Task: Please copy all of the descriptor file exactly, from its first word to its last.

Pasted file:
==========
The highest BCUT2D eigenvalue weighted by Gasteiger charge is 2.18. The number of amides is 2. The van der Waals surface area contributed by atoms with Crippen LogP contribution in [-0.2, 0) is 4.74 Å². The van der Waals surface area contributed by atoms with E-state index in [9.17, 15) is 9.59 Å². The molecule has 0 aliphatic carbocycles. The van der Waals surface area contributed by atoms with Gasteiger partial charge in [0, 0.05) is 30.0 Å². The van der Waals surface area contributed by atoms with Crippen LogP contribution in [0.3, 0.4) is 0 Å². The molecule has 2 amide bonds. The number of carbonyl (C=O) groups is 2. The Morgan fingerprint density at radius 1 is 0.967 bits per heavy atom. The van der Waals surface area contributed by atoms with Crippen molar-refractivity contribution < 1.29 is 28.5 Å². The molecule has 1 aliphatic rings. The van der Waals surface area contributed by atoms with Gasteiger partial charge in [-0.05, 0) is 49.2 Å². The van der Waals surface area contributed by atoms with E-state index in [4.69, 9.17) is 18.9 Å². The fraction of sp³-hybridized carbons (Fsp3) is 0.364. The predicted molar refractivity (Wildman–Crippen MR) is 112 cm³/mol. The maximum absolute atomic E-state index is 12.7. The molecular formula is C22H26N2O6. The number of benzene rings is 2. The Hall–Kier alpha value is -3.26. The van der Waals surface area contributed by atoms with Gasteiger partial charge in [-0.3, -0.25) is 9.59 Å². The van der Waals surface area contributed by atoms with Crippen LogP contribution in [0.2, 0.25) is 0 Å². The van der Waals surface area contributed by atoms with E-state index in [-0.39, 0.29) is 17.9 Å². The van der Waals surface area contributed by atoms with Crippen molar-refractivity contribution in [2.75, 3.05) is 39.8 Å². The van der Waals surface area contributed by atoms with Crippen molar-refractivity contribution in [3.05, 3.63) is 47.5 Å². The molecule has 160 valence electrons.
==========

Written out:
The highest BCUT2D eigenvalue weighted by Gasteiger charge is 2.18. The number of amides is 2. The van der Waals surface area contributed by atoms with Crippen LogP contribution in [-0.2, 0) is 4.74 Å². The van der Waals surface area contributed by atoms with E-state index in [9.17, 15) is 9.59 Å². The molecule has 0 aliphatic carbocycles. The van der Waals surface area contributed by atoms with Gasteiger partial charge in [0, 0.05) is 30.0 Å². The van der Waals surface area contributed by atoms with Crippen LogP contribution in [0.3, 0.4) is 0 Å². The molecule has 2 amide bonds. The number of carbonyl (C=O) groups is 2. The Morgan fingerprint density at radius 1 is 0.967 bits per heavy atom. The van der Waals surface area contributed by atoms with Crippen molar-refractivity contribution < 1.29 is 28.5 Å². The molecule has 1 aliphatic rings. The van der Waals surface area contributed by atoms with Gasteiger partial charge in [-0.05, 0) is 49.2 Å². The van der Waals surface area contributed by atoms with E-state index in [4.69, 9.17) is 18.9 Å². The fraction of sp³-hybridized carbons (Fsp3) is 0.364. The predicted molar refractivity (Wildman–Crippen MR) is 112 cm³/mol. The maximum absolute atomic E-state index is 12.7. The molecular formula is C22H26N2O6. The number of benzene rings is 2. The Hall–Kier alpha value is -3.26. The van der Waals surface area contributed by atoms with Gasteiger partial charge in [-0.3, -0.25) is 9.59 Å². The van der Waals surface area contributed by atoms with Crippen LogP contribution in [0.2, 0.25) is 0 Å². The van der Waals surface area contributed by atoms with E-state index in [-0.39, 0.29) is 17.9 Å². The van der Waals surface area contributed by atoms with Crippen molar-refractivity contribution in [2.75, 3.05) is 39.8 Å². The van der Waals surface area contributed by atoms with Crippen molar-refractivity contribution in [3.05, 3.63) is 47.5 Å². The molecule has 160 valence electrons.